50 Fascinating Facts About Baking & Baked Goods

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26 Montreal’s Distinct Bagel Style

Montreal's Distinct Bagel Style

The Montreal-style bagel is smaller, sweeter, and denser than the New York (or Brooklyn) style bagel, with a larger hole. It contains malt but no sugar or salt (unlike the New York style) and is boiled in honey-sweetened water before being baked in a wood-fired oven.


27. Paris holds an annual contest to find the city’s best baguette. Each year, approximately 200 bakers submit two eligible baguettes for grading based on quality, look, smell, taste, and crunch. The winner receives €4,000 and a one-year contract to supply the French president with fresh baguettes every day.


28. People traditionally make and eat Speculoos, spiced gingerbread shortcrust cookies, on St. Nicholas Day and throughout the Christmas holiday season. Traditionally, people emboss them with designs using wooden molds, special rolling pins, or cookie stamps.


29. The pastry known as a “Persian” is available only in the Canadian city of Thunder Bay. Its recipe is a tightly guarded secret, to the point that people don’t even know what kind of berry is used for the topping.


30. Sakotis, a Lithuanian tree-shaped cake, is made by continuously pouring layers of batter onto a rotating cylinder. A 2 kg cake uses 30 eggs, but the largest one ever made was 2 meters tall and used 1200 eggs.


31 Cronut’s NYC Black Market

Cronut's NYC Black Market

Scalpers in NYC sell the cronut, a hybrid of a croissant and doughnut, on the black market for about $100.


32. An amateur Egyptologist, Seamus Blackley, successfully baked bread with 4,500-year-old yeast extracted from ancient Egyptian ceramic jar which was once used to bake bread and brew beer. An injection of a nutrient solution into the jar activated the dormant yeast.


33. There is a Swiss savory pastry with potatoes, vegetables, fruits, and cheese called “cholera.”


34. The digestive biscuit is so popular in the UK that an average of 70 of them are consumed there every second.


35. Burger King once released a Halloween-themed burger complete with a black-colored bun. However, many customers later reported that the burger ended up turning their poop neon green.


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36 Cracker’s Steam-Release Design

Cracker's Steam-Release Design

Crackers have holes because they keep the crackers flat instead of rising a bit like a normal biscuit as the steam tries to escape. These holes also help to properly crisp the crackers.


37. Made from the kernels of either peaches or apricots, persipan is a less expensive alternative to almond-derived marzipan. German stollen pastries commonly use it. However, one must remove amygdalin from the kernels before use, as this compound can cause cyanide poisoning.


38. The “short” in shortcrust pastry refers to how the fats in the dough stop the flour from forming long gluten proteins in any direction. Puff pastry has gluten in layers between layers of fat, like lasagna sheets. If you overwork it, it forms glutens in all directions, making it tough.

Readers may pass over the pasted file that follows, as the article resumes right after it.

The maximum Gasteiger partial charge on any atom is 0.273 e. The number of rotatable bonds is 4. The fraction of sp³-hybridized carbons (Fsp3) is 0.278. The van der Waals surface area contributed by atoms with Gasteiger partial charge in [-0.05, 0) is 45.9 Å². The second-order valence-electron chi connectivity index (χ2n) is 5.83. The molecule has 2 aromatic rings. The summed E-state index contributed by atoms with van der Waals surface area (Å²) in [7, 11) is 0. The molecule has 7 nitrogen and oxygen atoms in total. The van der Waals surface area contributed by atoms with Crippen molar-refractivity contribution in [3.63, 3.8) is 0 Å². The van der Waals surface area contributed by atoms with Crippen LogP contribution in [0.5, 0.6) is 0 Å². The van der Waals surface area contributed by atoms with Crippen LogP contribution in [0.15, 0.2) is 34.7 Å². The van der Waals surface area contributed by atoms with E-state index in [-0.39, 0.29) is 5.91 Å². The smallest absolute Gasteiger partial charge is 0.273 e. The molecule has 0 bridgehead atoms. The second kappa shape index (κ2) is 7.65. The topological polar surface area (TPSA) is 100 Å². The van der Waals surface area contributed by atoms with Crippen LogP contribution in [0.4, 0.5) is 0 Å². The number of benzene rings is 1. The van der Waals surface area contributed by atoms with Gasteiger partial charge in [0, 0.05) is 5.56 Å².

39. In Israel, bourekas (savory pastries) have specific shapes and toppings to show what’s inside. For example, salty cheese-filled bourekas are usually flat triangles with white sesame seeds, eggplant-filled ones are cylindrical with nigella seeds, and bean sprout-filled ones are cylindrical without seeds.


40. The French cake known as Kouign-amann, which is 30% butter and 30% sugar, is the fattiest pastry in all of Europe.


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41 Custard Monks: Pastel de Nata’s

Custard Monks: Pastel de Nata's

Catholic monks created the Portuguese custard tarts, known as Pastel de Nata’s, to support their monasteries.


42. The first gingerbread man was made for the court of Elizabeth I of England and fashioned to look like distinguished guests.


43. If preserved with alcohol, fruitcakes can remain edible for hundreds of years.


44. Star-Gazey pie is a Cornish pastry dish that has fish heads poked out of it.


45. Rationing during World War II led to the creation of wacky cakes, also known as crazy cakes. Unlike many pastries and desserts, they are unique in that the cake batter doesn’t contain eggs, butter, or milk.


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46 Portuguese Abade de Priscos Pudding

Portuguese Abade de Priscos Pudding

The Abade de Priscos pudding, a Portuguese caramel flan, consists of fifteen egg yolks and prosciutto fat, as well as sweet wine.


47. Because the South almost exclusively grows and sells soft wheat, US-style biscuits tend to be of higher quality there. Soft wheat is better for biscuits but worse for bread. The opposite is true for the hard wheat in the north and west of the United States.


48. Fruitcakes last a long time, intentionally. Originally, people baked them at the end of the harvest, saving some for consumption at the start of the next year, believing this would ensure a good crop.


49. The largest pancake ever made weighed more than 3 tons and had to be flipped by a crane.


50. In the past, people would grind human bones into flour to make ‘bone bread.’


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